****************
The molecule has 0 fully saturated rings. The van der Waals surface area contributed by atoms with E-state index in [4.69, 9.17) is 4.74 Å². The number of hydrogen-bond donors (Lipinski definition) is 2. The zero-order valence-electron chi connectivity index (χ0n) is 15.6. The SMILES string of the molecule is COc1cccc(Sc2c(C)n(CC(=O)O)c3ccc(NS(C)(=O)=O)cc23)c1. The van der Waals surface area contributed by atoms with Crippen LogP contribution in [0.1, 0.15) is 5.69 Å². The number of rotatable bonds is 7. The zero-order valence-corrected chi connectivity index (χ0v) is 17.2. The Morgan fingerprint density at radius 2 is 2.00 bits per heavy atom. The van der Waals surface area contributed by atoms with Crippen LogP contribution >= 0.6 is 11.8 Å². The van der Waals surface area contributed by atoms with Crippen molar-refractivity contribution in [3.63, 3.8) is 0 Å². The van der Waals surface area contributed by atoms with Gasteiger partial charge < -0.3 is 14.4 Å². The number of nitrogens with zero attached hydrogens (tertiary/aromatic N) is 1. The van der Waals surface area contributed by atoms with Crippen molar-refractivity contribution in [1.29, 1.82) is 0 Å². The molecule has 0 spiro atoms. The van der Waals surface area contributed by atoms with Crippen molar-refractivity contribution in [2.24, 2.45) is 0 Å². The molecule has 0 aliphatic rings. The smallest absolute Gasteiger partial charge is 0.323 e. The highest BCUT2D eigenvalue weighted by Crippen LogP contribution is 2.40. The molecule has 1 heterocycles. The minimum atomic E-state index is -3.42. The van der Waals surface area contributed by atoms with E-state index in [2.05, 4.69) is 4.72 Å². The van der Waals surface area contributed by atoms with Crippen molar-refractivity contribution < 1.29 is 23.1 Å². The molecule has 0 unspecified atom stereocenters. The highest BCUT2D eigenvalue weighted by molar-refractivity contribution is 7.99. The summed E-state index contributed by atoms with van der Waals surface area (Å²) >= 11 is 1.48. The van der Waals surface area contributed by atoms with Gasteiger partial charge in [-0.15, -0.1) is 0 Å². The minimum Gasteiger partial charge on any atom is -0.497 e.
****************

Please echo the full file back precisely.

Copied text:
The molecule has 0 fully saturated rings. The van der Waals surface area contributed by atoms with E-state index in [4.69, 9.17) is 4.74 Å². The number of hydrogen-bond donors (Lipinski definition) is 2. The zero-order valence-electron chi connectivity index (χ0n) is 15.6. The SMILES string of the molecule is COc1cccc(Sc2c(C)n(CC(=O)O)c3ccc(NS(C)(=O)=O)cc23)c1. The van der Waals surface area contributed by atoms with Crippen LogP contribution in [0.1, 0.15) is 5.69 Å². The number of rotatable bonds is 7. The zero-order valence-corrected chi connectivity index (χ0v) is 17.2. The Morgan fingerprint density at radius 2 is 2.00 bits per heavy atom. The van der Waals surface area contributed by atoms with Crippen LogP contribution >= 0.6 is 11.8 Å². The van der Waals surface area contributed by atoms with Crippen molar-refractivity contribution in [3.63, 3.8) is 0 Å². The van der Waals surface area contributed by atoms with Gasteiger partial charge < -0.3 is 14.4 Å². The number of nitrogens with zero attached hydrogens (tertiary/aromatic N) is 1. The van der Waals surface area contributed by atoms with Crippen molar-refractivity contribution in [1.29, 1.82) is 0 Å². The molecule has 0 spiro atoms. The van der Waals surface area contributed by atoms with Crippen molar-refractivity contribution in [2.24, 2.45) is 0 Å². The molecule has 0 aliphatic rings. The smallest absolute Gasteiger partial charge is 0.323 e. The highest BCUT2D eigenvalue weighted by Crippen LogP contribution is 2.40. The molecule has 1 heterocycles. The minimum atomic E-state index is -3.42. The van der Waals surface area contributed by atoms with E-state index in [2.05, 4.69) is 4.72 Å². The van der Waals surface area contributed by atoms with Crippen molar-refractivity contribution < 1.29 is 23.1 Å². The molecule has 0 unspecified atom stereocenters. The highest BCUT2D eigenvalue weighted by molar-refractivity contribution is 7.99. The summed E-state index contributed by atoms with van der Waals surface area (Å²) >= 11 is 1.48. The van der Waals surface area contributed by atoms with Gasteiger partial charge in [-0.15, -0.1) is 0 Å². The minimum Gasteiger partial charge on any atom is -0.497 e.